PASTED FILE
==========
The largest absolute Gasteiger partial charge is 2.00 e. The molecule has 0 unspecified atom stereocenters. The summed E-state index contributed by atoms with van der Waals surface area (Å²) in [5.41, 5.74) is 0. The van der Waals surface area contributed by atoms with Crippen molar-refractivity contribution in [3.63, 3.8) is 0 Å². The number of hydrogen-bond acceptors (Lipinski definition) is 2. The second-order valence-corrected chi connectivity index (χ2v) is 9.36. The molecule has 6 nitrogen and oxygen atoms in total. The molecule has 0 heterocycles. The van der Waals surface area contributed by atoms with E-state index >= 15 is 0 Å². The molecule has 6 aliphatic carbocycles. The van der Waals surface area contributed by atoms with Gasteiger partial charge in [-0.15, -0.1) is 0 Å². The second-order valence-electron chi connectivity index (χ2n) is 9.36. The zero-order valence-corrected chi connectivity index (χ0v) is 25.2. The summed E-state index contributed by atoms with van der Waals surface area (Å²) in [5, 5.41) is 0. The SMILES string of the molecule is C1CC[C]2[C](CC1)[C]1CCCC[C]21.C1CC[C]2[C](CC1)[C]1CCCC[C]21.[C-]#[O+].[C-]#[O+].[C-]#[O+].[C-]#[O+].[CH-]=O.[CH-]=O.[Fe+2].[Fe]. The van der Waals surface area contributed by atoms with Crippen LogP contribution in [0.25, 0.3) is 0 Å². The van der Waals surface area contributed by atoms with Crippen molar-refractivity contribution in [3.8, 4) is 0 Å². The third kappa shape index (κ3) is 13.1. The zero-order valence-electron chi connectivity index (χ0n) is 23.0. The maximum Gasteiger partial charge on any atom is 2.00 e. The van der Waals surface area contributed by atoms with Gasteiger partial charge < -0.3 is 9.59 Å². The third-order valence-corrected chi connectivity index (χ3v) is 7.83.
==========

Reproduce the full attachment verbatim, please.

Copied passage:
The largest absolute Gasteiger partial charge is 2.00 e. The molecule has 0 unspecified atom stereocenters. The summed E-state index contributed by atoms with van der Waals surface area (Å²) in [5.41, 5.74) is 0. The van der Waals surface area contributed by atoms with Crippen molar-refractivity contribution in [3.63, 3.8) is 0 Å². The number of hydrogen-bond acceptors (Lipinski definition) is 2. The second-order valence-corrected chi connectivity index (χ2v) is 9.36. The molecule has 6 nitrogen and oxygen atoms in total. The molecule has 0 heterocycles. The van der Waals surface area contributed by atoms with E-state index >= 15 is 0 Å². The molecule has 6 aliphatic carbocycles. The van der Waals surface area contributed by atoms with Gasteiger partial charge in [-0.15, -0.1) is 0 Å². The second-order valence-electron chi connectivity index (χ2n) is 9.36. The zero-order valence-corrected chi connectivity index (χ0v) is 25.2. The summed E-state index contributed by atoms with van der Waals surface area (Å²) in [5, 5.41) is 0. The SMILES string of the molecule is C1CC[C]2[C](CC1)[C]1CCCC[C]21.C1CC[C]2[C](CC1)[C]1CCCC[C]21.[C-]#[O+].[C-]#[O+].[C-]#[O+].[C-]#[O+].[CH-]=O.[CH-]=O.[Fe+2].[Fe]. The van der Waals surface area contributed by atoms with Crippen LogP contribution in [0.25, 0.3) is 0 Å². The van der Waals surface area contributed by atoms with Crippen molar-refractivity contribution in [3.8, 4) is 0 Å². The third kappa shape index (κ3) is 13.1. The zero-order valence-electron chi connectivity index (χ0n) is 23.0. The maximum Gasteiger partial charge on any atom is 2.00 e. The van der Waals surface area contributed by atoms with Gasteiger partial charge < -0.3 is 9.59 Å². The third-order valence-corrected chi connectivity index (χ3v) is 7.83.